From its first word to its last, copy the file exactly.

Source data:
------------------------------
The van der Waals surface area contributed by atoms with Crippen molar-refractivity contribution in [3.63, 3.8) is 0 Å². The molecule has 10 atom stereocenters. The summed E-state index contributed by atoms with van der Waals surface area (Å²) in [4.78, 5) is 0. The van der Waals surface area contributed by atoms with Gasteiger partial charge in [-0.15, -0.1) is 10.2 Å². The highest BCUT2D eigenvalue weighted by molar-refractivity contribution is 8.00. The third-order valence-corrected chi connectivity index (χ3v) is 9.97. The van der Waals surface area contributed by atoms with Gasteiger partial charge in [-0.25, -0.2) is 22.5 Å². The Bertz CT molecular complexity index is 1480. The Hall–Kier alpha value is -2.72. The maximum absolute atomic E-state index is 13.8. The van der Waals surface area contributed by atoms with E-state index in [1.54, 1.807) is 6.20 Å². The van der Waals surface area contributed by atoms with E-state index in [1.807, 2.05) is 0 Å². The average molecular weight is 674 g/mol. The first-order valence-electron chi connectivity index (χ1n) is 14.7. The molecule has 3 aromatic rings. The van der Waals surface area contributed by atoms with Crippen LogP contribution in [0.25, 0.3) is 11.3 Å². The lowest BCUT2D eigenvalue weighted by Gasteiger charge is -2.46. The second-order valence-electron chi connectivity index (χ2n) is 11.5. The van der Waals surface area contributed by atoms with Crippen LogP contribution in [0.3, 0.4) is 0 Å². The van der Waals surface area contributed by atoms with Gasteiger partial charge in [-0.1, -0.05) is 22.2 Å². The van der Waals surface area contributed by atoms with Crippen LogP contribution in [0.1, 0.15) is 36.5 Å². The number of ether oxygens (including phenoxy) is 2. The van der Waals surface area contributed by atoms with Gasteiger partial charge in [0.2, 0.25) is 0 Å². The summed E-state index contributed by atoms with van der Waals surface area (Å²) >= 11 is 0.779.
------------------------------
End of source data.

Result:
The van der Waals surface area contributed by atoms with Crippen molar-refractivity contribution in [3.63, 3.8) is 0 Å². The molecule has 10 atom stereocenters. The summed E-state index contributed by atoms with van der Waals surface area (Å²) in [4.78, 5) is 0. The van der Waals surface area contributed by atoms with Gasteiger partial charge in [-0.15, -0.1) is 10.2 Å². The highest BCUT2D eigenvalue weighted by molar-refractivity contribution is 8.00. The third-order valence-corrected chi connectivity index (χ3v) is 9.97. The van der Waals surface area contributed by atoms with Gasteiger partial charge in [-0.25, -0.2) is 22.5 Å². The Bertz CT molecular complexity index is 1480. The Hall–Kier alpha value is -2.72. The maximum absolute atomic E-state index is 13.8. The van der Waals surface area contributed by atoms with E-state index in [1.54, 1.807) is 6.20 Å². The van der Waals surface area contributed by atoms with E-state index in [1.807, 2.05) is 0 Å². The average molecular weight is 674 g/mol. The first-order valence-electron chi connectivity index (χ1n) is 14.7. The molecule has 3 aromatic rings. The van der Waals surface area contributed by atoms with Crippen LogP contribution in [0.25, 0.3) is 11.3 Å². The lowest BCUT2D eigenvalue weighted by Gasteiger charge is -2.46. The second-order valence-electron chi connectivity index (χ2n) is 11.5. The van der Waals surface area contributed by atoms with Crippen LogP contribution in [0.3, 0.4) is 0 Å². The van der Waals surface area contributed by atoms with Gasteiger partial charge in [-0.1, -0.05) is 22.2 Å². The van der Waals surface area contributed by atoms with Crippen LogP contribution in [0.1, 0.15) is 36.5 Å². The number of ether oxygens (including phenoxy) is 2. The van der Waals surface area contributed by atoms with Gasteiger partial charge in [0.2, 0.25) is 0 Å². The summed E-state index contributed by atoms with van der Waals surface area (Å²) >= 11 is 0.779.